professional responsibility -- schools recognizing on their own that they need to improve and having the capacity and motivation to change their practices to get better results.

high school students are prepared for college or the workforce. Kulongoski began by encouraging the K-12 and higher education boards to merge into one organization. This would be a bold move -- and one that other states should consider as a way to encourage the two systems to work closely together. 5. A nation in decline? In a U.S. News and World Report editorial, David Gergen suggests that the poor performance of our high schools may be the single most significant threat to America's position as a global economic and political leader.

At the same time, Education Trust's College Results Online underscores the importance of finding the right external incentives for improvement in higher education. In One Step from the Finish Line, Ed Trust documents significant and persistent variations in college graduation rates among similar institutions -students thrive at some, while others lose far too many before they earn their degrees. A companion report, Choosing to Improve, highlights how leaders at high-performing institutions monitor student progress, better connect students to their institutions, and identify and remove obstacles to learning -precisely what the SHEEO Accountability Commission recommends. Yet there are plenty of college campuses with leaders who have not begun any comprehensive effort to improve graduation rates. This suggests that internal motivation alone may not be enough. In their efforts to design appropriate accountability systems for higher education, state officials must address the altruism versus incentive conundrum. Are financial and other incentives needed? Or will good will alone effectively promote needed campus-by-campus changes that result in large-scale, sustained improvement?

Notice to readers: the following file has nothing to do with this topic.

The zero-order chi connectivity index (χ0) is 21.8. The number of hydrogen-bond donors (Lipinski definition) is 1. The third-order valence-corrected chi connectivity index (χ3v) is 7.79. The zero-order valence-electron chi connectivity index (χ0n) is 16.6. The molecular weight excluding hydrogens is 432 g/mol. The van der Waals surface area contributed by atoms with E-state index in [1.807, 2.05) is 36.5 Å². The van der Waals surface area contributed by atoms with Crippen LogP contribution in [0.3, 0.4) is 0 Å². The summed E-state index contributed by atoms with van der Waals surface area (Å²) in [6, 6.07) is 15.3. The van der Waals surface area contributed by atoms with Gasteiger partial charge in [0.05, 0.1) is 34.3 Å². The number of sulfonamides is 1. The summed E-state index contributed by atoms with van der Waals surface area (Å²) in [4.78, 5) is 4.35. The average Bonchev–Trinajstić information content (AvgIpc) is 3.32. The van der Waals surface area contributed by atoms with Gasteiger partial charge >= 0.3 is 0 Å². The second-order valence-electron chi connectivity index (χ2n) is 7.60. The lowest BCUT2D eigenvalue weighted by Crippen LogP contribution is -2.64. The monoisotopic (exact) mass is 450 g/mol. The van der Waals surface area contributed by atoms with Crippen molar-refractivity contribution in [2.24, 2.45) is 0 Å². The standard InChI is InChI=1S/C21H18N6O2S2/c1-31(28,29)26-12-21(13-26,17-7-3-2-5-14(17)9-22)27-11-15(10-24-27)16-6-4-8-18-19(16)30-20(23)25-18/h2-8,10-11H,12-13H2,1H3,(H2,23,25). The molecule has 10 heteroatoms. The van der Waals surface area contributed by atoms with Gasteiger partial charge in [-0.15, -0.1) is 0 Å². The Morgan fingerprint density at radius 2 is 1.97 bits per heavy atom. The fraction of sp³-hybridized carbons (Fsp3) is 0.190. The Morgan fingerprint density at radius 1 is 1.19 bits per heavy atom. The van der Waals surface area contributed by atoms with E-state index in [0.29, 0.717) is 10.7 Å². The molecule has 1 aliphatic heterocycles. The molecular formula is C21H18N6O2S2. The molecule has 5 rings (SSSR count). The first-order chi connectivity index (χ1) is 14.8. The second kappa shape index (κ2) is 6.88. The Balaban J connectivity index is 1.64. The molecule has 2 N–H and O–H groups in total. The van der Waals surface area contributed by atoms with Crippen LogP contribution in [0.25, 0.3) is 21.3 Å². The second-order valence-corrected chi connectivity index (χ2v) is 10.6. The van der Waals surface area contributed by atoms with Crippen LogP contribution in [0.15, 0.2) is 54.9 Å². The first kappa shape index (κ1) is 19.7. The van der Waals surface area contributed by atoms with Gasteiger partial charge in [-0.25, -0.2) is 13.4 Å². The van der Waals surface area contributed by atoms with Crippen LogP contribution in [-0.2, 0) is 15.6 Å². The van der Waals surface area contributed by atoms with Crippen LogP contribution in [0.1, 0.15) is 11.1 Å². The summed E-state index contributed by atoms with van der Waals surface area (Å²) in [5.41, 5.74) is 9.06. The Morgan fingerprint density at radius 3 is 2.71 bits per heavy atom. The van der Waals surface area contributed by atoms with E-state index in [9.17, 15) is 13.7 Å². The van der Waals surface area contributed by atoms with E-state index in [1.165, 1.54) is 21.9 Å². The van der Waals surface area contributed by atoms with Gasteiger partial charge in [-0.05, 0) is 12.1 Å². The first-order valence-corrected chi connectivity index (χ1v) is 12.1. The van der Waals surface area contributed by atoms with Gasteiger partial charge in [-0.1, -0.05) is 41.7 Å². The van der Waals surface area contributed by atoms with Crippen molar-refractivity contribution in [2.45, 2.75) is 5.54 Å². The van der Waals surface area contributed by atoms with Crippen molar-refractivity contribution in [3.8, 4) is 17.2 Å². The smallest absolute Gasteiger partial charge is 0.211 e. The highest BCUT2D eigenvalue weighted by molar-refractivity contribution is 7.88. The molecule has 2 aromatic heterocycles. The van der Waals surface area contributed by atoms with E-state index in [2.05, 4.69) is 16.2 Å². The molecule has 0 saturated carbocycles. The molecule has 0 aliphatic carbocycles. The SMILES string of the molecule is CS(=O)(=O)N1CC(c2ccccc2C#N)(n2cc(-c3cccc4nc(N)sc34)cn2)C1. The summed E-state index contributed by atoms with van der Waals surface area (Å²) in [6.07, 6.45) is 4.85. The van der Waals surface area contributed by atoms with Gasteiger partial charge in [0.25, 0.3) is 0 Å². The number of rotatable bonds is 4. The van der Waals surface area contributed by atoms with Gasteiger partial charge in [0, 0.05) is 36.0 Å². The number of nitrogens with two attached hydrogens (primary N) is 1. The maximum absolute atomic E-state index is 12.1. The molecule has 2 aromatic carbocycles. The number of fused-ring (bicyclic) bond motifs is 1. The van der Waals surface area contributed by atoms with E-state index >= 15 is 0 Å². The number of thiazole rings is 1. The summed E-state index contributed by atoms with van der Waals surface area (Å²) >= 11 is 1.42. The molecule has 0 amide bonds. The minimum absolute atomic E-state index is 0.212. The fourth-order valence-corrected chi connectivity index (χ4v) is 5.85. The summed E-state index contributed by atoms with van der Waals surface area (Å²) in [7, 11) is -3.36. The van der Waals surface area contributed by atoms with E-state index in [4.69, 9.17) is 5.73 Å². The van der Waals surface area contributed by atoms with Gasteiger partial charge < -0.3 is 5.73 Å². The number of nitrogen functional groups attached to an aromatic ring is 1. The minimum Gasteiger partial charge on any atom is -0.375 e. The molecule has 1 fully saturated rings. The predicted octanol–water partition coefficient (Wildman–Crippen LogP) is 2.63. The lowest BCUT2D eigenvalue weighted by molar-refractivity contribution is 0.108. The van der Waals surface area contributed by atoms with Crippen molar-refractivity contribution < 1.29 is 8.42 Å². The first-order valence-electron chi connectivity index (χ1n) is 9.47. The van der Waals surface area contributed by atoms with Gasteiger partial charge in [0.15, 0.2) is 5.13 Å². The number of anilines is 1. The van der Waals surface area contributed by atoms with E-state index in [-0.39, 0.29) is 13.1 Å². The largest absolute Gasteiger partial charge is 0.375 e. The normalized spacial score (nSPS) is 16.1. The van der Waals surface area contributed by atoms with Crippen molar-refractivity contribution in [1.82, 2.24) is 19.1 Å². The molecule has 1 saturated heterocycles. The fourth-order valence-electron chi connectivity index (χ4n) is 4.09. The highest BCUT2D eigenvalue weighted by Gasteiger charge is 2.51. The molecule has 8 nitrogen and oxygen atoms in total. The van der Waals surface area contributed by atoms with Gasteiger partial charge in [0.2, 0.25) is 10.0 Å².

Did You Know? U.S. College Graduation Rate Is Below Average among Developed Countries


OECD Member Country

College Graduation Rate (%)


OECD Member Country

College Graduation Rate (%)




















United Kingdom



United States






Czech Republic






Belgium (Fl.)


























Source: Organisation for Economic Co-operation and Development, Education at a Glance 2004, 2004.

Although the United States has one of the highest college enrollment rates in the world, our college graduation rate is below average among developed countries -- a fact that could have a significant impact on U.S. competitiveness in the increasingly global economy.

New Resources 